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The benefits of a virtual accounts payable card program in a rising rate environment.

With interest rates on the rise, it’s now even more important for businesses to think strategically about how and when to pay their bills. Payment terms that may make sense when the cost of funds is low — like taking advantage of early payment discounts — may be less advantageous as the cost of credit grows.

Businesses that take a fresh look at their accounts payable alternatives are discovering that one method helps them hold onto working capital funds longer and maximize cash flow unlike any other. Demand for that method — virtual payment cards — may be growing as a result.

Currently accounting for a minority of all corporate payments, virtual cards can, in some instances, allow organizations to extend their payment terms by as much as 30 days, reducing their need to tap existing credit lines while also earning revenue share on each payment.

How virtual payment card programs work

Organizations that want to pay bills by virtual card must first gain permission from their suppliers. In many cases, supplier enrollment is managed by the financial institution contracted to process the card payments on the organization’s behalf.

Suppliers that agree to participate send their invoices to the organization as usual, expecting payment according to the terms they have negotiated, typically within 30 to 45 days. The organization approves the invoices and provides payment data to its financial institution, which typically sends the supplier an email with a link to a single-use virtual card. The supplier charges the amount owed to the card, and the financial institution immediately pushes those funds into the supplier’s merchant account over the card rails.

In some cases, suppliers may receive an email with the remittance details, alerting them that the funds are being deposited into their account with no action required on their part.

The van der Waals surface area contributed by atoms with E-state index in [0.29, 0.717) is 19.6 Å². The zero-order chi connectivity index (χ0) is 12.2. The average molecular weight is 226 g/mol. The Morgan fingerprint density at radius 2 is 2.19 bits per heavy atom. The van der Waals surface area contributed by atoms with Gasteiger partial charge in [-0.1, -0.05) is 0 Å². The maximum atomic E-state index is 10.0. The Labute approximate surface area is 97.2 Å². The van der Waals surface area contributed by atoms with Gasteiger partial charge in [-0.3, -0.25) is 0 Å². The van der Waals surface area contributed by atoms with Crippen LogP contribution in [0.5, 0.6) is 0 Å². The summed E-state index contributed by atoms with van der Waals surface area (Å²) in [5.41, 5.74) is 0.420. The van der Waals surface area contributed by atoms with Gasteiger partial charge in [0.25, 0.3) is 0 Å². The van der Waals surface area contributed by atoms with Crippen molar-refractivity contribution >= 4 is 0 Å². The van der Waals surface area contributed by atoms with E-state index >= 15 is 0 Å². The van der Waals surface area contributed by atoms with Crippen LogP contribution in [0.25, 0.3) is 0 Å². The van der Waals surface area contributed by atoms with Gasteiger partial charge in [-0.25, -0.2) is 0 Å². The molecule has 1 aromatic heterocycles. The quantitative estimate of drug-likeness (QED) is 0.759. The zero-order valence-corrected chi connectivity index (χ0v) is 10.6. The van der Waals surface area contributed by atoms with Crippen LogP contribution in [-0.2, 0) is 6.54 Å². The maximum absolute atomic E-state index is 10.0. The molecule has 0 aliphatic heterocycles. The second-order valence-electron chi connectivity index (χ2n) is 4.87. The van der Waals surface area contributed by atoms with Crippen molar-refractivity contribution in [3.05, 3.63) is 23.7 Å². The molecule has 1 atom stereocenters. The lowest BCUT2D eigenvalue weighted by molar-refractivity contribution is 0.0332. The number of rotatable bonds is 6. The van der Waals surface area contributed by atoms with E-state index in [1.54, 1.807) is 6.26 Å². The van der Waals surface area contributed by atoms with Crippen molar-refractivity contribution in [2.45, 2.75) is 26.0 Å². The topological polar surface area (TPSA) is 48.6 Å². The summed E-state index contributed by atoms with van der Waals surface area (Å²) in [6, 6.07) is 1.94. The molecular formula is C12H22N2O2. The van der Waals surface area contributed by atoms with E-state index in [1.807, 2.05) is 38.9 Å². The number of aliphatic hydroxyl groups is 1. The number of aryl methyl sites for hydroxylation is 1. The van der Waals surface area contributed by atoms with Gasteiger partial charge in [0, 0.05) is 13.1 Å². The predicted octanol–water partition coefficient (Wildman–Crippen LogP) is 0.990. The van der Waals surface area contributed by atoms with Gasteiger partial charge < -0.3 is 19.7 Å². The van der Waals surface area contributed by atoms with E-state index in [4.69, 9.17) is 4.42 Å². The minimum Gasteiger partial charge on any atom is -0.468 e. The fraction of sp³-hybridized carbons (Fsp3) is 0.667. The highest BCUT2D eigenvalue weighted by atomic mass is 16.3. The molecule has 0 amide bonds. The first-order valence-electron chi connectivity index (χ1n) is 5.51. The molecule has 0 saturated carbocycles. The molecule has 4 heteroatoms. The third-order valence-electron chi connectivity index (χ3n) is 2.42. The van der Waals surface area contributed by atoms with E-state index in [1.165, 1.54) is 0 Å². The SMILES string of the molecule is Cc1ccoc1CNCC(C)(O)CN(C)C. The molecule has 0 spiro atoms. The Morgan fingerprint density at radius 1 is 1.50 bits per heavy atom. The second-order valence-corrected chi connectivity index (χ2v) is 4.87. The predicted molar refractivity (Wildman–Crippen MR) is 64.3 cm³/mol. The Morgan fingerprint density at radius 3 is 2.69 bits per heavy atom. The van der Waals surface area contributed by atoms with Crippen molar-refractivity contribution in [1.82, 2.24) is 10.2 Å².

In either instance, the supplier pays a small percentage of the invoice amount (known as interchange) for the benefits of accepting a virtual card payment. In return, the organization making the payment will see a large portion of that interchange credited back from their provider as a “rebate” or “revenue share.” The greater benefit, however, is often the extra time an organization maintains use of the money that will eventually fund these payments.

The length of time the business can hold onto its money depends on the terms the organization negotiates with its financial institution. For example, organizations that contract with a financial technology company for a virtual card program must typically prefund the payments. Because no line of credit is involved, these cards function similarly to debit cards, with no working capital benefit.

Banks that provide virtual card programs have historically offered customers a “Weekly Three” term. That is, a bank requests funds once a week, which an organization then has three days to pay. Those funds are then used to reimburse the bank for invoices it paid during the previous seven-day cycle, enabling an organization to hold and use that cash for a few extra days. The average extension is approximately 6.5 days — half of the cycle plus a grace period.

New extended terms